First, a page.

Among the many possible uses of blockchain, techno-enthusiasts have long thought of property record tracking as a prime example of how government could use the technology. Now, a company is working with a Vermont city to test the concept.

Since blockchain is still very much an emerging technology, it represents an early example of a city government trying the technology out. In South Burlington, Vt., population 18,000 or so, a company called Propy has set up a pilot project with the City Clerk’s Office to test out blockchain as a new way to record property transactions.

As of right now, the pilot is pretty limited in scope and runs almost entirely on the company’s side of operations. Propy is a website and mobile app where people can buy properties in distant places, then have the transactions recorded on the digital, decentralized ledger called a blockchain.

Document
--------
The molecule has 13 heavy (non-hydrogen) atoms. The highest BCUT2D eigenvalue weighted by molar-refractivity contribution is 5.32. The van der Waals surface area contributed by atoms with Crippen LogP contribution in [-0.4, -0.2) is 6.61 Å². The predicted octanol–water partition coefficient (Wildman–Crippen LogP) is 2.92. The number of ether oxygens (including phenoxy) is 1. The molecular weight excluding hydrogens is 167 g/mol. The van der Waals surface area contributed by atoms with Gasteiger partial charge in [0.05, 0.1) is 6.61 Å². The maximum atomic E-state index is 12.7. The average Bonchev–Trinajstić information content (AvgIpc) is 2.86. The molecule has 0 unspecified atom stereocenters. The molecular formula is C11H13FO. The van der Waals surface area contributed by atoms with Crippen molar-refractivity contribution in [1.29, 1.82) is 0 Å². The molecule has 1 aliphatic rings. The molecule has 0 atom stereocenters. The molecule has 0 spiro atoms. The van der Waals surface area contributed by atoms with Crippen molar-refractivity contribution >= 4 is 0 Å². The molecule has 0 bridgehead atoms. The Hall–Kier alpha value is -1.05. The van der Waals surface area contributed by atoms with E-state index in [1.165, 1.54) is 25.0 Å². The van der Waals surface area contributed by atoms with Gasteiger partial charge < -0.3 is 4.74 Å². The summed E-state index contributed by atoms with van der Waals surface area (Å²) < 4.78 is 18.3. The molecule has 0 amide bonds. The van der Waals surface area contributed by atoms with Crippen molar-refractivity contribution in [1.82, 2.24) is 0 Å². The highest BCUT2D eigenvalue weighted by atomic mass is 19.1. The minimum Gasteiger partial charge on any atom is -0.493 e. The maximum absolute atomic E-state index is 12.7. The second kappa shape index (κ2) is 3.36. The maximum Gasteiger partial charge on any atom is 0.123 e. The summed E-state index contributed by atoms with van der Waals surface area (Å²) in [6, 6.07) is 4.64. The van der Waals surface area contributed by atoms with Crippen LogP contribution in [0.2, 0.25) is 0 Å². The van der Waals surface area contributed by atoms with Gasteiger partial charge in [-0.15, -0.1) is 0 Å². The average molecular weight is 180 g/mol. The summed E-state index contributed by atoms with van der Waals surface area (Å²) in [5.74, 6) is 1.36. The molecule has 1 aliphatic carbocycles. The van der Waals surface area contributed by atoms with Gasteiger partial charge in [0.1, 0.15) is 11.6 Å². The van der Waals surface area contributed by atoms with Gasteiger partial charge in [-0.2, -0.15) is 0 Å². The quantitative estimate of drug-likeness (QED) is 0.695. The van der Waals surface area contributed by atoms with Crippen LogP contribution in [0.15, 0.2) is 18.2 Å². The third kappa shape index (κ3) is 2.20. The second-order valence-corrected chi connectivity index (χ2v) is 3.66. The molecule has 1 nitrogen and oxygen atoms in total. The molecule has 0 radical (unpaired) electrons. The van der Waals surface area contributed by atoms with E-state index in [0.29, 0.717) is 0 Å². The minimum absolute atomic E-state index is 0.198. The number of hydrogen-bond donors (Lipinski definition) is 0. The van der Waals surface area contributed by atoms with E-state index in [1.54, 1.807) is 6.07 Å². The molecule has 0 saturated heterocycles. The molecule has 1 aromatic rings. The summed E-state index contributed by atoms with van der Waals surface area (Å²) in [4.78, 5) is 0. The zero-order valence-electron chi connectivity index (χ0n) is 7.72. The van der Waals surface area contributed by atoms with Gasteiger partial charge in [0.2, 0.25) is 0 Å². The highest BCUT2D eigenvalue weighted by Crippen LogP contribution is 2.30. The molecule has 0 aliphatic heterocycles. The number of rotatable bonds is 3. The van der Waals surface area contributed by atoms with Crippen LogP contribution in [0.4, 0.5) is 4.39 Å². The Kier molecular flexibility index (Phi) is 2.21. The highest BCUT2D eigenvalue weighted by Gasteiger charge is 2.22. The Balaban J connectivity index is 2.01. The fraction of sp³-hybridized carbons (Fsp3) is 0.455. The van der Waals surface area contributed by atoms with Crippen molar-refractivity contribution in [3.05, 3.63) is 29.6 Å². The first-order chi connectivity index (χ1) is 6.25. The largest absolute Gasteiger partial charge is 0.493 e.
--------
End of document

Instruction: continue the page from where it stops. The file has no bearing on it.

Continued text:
In South Burlington, the company wants to start off with some low-level integration into the city’s process of recording those transactions. City Clerk Donna Kinville described the pilot as having four levels: As of this story’s filing, the city has not yet received any deeds through Propy, though Kinville said the company is working on completing its first one in South Burlington.

Getting to levels three and four might require a lot of work, Kinville said, because it’s not clear whether the state would accept electronically filed deeds rather than electronic ones. It might be possible to perform the transaction electronically and then print out the necessary paperwork to file with the state, but those state requirements could be one place where established law prevents a new method of doing business. Read more from…

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